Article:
The obtained notion of distance, however, is bound to trivialise [9], given that is not affine. Trivialisation of context distance highlights an important limit of the metric approach to program difference which, ultimately, can be identified with the fact that program distances are sensitive to interactions with the environment. Our notion of a differential logical relation tackles such a problem from a different perspective, namely refining the concept of a program difference which is not just a number, but is now able to take into account interactions with the environment.

Set-Theoretic Semantics

Before introducing differential logical relations, it is useful to remark that we can give a standard set-theoretic semantics. To any type we associate the set , the latter being defined by induction on the structure of as follows:

This way, any closed term is interpreted as an element of in a natural way (see, e.g. [18]). Up to now, everything we have said about  is absolutely standard, and only serves to set the stage for the next sections.

3 Making Logical Relations Differential

Logical relations can be seen as one of the many ways of defining when two programs are to be considered equivalent. Their definition is type driven, i.e., they can be seen as a family of binary relations indexed by types such that . This section is devoted to showing how all this can be made into differential logical relations.

The first thing that needs to be discussed is how to define the space of differences between programs. These are just boolean values in logical relations, become real numbers in ordinary metrics, and is type-dependent itself here. A function that assigns a set to each type is defined as follows:

where . The set is said to be the difference space for the type and is meant to model the outcome of comparisons between closed programs of type . As an example, when is , we have that . This is the type of the function we used to compare the two programs described in the Introduction.

Now, which structure could we endow with? First of all, we can define a partial order over for each type as follows:

This order has least upper bounds and greater lower bounds, thanks to the nice structure of :

Proposition 5.

For each type , forms a complete lattice.

Proof.

We show that each has suprema by induction on types.

  • Case . Then is clearly complete.

  • Case . Given a subset , we define as:

    where the supremum on the right-hand side exists by induction hypothesis (on the type ). This serves as the supremum of because:

    • (Upperbound.) For any , by definition of supremum it holds that:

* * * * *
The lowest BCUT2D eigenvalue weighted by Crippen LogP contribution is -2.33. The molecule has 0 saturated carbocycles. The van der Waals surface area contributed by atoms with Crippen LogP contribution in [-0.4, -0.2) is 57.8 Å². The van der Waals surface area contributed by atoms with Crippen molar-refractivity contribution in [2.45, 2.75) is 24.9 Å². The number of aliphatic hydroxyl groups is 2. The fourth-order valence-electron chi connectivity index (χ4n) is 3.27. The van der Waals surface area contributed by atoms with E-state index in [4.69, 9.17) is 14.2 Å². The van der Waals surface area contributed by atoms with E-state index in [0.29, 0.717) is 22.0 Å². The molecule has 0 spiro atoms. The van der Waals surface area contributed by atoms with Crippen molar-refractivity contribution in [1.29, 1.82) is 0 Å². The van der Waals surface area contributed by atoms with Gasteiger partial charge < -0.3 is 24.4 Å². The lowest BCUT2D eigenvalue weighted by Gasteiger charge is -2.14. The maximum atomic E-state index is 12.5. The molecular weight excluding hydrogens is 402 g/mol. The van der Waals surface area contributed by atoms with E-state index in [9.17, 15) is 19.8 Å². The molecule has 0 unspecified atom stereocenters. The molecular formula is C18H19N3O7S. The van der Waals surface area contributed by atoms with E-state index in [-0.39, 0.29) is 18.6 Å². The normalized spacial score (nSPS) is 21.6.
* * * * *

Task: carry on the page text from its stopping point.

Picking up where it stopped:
. Hence .

    • (Leastness.) Suppose that is an upperbound of , i.e. . Then, it by definition means that: Therefore is an upperbound of the set for each . Thus by definition of supremum, for each . Hence holds by definition of .

  • Case . Given a subset , we define , where and are meta-level projections and the suprema on the right-hand side exist by induction hypothesis (on the types and ). One can verify that is the supremum of in a straightforward way:

    • (Upperbound.) For any , by definition of supremum and hold. Hence by definition of .

    • (Leastness.) Suppose that is an upperbound of , i.e.

      . It by definition means that and . Therefore (resp. ) is an upperbound of the set (resp. ). Thus by definition of supremum, (resp. ). Hence holds by definition of .

The fact that has a nice order-theoretic structure is not the end of the story. For every type , we define a binary operation as follows:

This is precisely what it is needed to turn into a quantale111 Recall that a quantale consists of a complete lattice and a monoid such that the lattice and monoid structure properly interact (meaning that monoid multiplication distributes over joins). We refer to [23, 16] for details. [23].

Proposition 6.

For each type , forms a commutative unital non-idempotent quantale. That is, the following holds for any :

  • for all ,

  • for all where is an arbitrary index set,

  • there exists an element satisfying for all ,

  • does not necessarily satisfy .

Proof.

By induction on .

  • Case . The multiplication is clearly commutative and satisfies for all . The unit is ; the multiplication is obviously non-idempotent.

  • Case . It holds that because

    and because

    The unit is the constant function: for all .

  • Case . Then

    and

    The unit is .

The fact that is a quantale means that it has, e.g., the right structure to be the codomain of generalised metrics [17, 16]. Actually, a more general structure is needed for our purposes, namely the one of a generalised metric domain, which will be thoroughly discussed in Section 6

below. For the moment, let us concentrate our attention to programs:

Definition 7 (Differential Logical Relations).

We define a differential logical relation as a set of ternary relations indexed by types satisfying

An intuition behind the condition required for is that overapproximates both the “distance” between and and the one between and , this whenever is within the error from .

Some basic facts about differential logical relations, which will be useful in the following are now in order.

Lemma 8.

For every , it holds that if and only if .

Proof.

By induction on types. ∎

Lemma 9.

Let and . Assume that and implies . Then and implies .

Proof.

By induction on types. ∎

Lemma 10.

Let and . Assume that and implies . Then and implies .

Proof.

By induction on types. ∎

3.1 A Fundamental Lemma

Usually, the main result about any system of logical relations is the so-called Fundamental Lemma, which states that any typable term is in relation with itself. But how would the Fundamental Lemma look like here? Should any term be at somehow minimal distance to itself, in the spirit of what happens, e.g. with metrics [22, 11]? Actually, there is no hope to prove anything like that for differential logical relations, as the following example shows.